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Don’t mess with Montana’s good elections

by Mike Cooney, Bob Brown and Linda McCulloch
| April 16, 2023 12:00 AM

As Montana Secretaries of State, both Democratic and Republican, for 24 years we supervised Montana’s elections. Working with the extremely competent county, city and school district clerks, administrators other local government entities, and an army of bi-partisan and non-partisan volunteers in communities across the state, we have helped establish a record of safe, secure, efficiently-run and accurate Montana elections.

House Bill 774 is a clear and present danger to that sterling Montana record — a hasty and poorly-thought-out attempt to force virtually all elections onto one day and one ballot. This 118-page bill will bring chaos, complications and confusion to Montana voters, not clarity.

Picture a 6-foot-long ballot with everything on it including federal races (president, Senate and House); state races (governor/lieutenant governor, secretary of state, attorney general, auditor, superintendent of public instruction, clerk of the Supreme Court, Supreme Court justices); regional races (Public Service Commission, district judges); legislative races (for 150 state representatives or state senators); county races (commissioners, sheriffs, clerks and recorders, and all other elected officials); city and town races (mayors, council members, clerks, etc.); school board races; local bond and levy issues of all kinds; state legislative referenda and Constitutional Amendments; all citizen-driven initiatives; local districts such as soil conservation districts, irrigation districts, recreation districts, and more.

Citizens deserve elections where they can see candidates and issues with clarity. Passage of HB 774 will rob voters of their capacity to cast a knowledgeable vote on all of those offices and issues. We all know how important the work of our local government and school district officials is to the everyday functioning of our communities. Flooding the even year election this way will affect the ability of candidates in smaller, local races to get their message heard. At the bottom of the 6-foot-long ballot, competing with all those federal, statewide, legislative races, ballot issues etc., they will not get the public attention and awareness they deserve.

With millions of dollars of advertising for the high profile, partisan races barraging voters, consuming their attention and often confusing them, what is to happen to our important local decisions that require voter attention and voter participation? By the time voters get toward the bottom of that 6-foot-long ballot, fatigue will set in. Many voters will give up before they find the bottom of the ballot. That is a fact: the longer a ballot, the more likely it is that voters don’t complete it. Montanans — our local governmental structures, offices and issues — deserve better.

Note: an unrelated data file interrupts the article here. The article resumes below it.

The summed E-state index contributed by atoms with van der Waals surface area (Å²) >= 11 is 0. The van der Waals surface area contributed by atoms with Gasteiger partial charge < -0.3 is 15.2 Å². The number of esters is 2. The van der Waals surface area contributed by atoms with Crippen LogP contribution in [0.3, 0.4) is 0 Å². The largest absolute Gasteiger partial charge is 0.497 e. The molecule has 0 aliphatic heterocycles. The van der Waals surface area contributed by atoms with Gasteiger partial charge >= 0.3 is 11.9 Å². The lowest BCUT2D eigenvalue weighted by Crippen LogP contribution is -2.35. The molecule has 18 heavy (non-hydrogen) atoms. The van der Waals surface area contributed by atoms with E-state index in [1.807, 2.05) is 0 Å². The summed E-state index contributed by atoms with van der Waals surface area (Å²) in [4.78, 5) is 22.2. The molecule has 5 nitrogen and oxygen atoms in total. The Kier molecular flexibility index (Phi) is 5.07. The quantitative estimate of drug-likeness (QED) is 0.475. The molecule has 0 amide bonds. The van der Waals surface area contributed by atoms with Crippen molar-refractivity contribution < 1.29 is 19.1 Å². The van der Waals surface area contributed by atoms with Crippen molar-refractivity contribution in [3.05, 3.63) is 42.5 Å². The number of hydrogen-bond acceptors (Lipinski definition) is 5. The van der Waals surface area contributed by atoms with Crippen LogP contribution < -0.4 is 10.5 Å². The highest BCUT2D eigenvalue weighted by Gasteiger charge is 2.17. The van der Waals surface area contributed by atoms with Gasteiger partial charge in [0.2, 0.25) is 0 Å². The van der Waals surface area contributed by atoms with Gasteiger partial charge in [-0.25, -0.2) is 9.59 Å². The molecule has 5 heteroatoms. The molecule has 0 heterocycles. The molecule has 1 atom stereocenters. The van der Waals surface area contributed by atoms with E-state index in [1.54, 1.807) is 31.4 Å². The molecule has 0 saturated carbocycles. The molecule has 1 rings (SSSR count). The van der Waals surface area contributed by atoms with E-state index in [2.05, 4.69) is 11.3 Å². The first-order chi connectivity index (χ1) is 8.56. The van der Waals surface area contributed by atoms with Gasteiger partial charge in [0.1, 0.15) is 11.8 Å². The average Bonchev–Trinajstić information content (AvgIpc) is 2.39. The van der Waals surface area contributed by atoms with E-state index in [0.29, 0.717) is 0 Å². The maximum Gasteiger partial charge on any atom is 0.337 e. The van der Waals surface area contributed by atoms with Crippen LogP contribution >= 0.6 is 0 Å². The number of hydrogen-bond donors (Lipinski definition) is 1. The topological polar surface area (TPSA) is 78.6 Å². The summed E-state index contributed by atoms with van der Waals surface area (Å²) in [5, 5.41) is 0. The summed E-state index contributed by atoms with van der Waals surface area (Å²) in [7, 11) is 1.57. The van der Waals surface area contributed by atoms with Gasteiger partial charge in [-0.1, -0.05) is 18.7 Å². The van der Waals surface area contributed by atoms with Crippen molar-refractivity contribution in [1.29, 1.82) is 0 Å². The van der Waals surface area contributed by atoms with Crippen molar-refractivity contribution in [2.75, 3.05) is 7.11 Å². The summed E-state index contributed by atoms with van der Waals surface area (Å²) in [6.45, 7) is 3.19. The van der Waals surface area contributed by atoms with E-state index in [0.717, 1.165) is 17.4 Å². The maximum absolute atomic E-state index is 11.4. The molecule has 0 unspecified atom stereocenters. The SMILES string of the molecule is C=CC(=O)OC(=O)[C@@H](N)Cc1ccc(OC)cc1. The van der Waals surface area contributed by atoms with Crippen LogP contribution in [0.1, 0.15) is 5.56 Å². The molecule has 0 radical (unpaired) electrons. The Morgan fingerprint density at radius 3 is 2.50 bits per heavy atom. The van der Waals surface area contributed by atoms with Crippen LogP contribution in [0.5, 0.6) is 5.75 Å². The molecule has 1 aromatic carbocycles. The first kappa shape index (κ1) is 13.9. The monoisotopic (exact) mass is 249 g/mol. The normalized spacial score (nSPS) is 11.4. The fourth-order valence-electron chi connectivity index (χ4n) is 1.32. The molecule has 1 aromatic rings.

In addition to voter chaos and confusion, administration of this monster of an election structure would be a nightmare. Roosevelt County’s election officials testified to the Legislature that they would have 105 distinct ballot styles to manage (create, send out and count). Multiply that by 56 counties. Those who run our safe, secure and accurate elections call this whole idea a mess.

Where did this idea come from? You won’t find a single legislative candidate who ran for election based upon this concept. But once 150 legislators get together with time on their hands, plenty of strange ideas to emerge and become bills. As of today, a record 1,535 bills have been introduced to create or change Montana law. We know from experience, and you know from common sense, that hundreds of those bills do not deserve to become law. HB 774 is one of them.

Our election system isn’t broken, don’t try to fix it with this recipe for disaster. Before Montana leaps off the electoral cliff, hoping for a soft landing, HB 774 ought to be killed outright. Montana voters deserve better.

Montana Secretaries of State Mike Cooney (D-Helena, 1989-2001), Bob Brown (R-Whitefish, 2001-2005) and Linda McCulloch (D-Missoula, 2009-2017).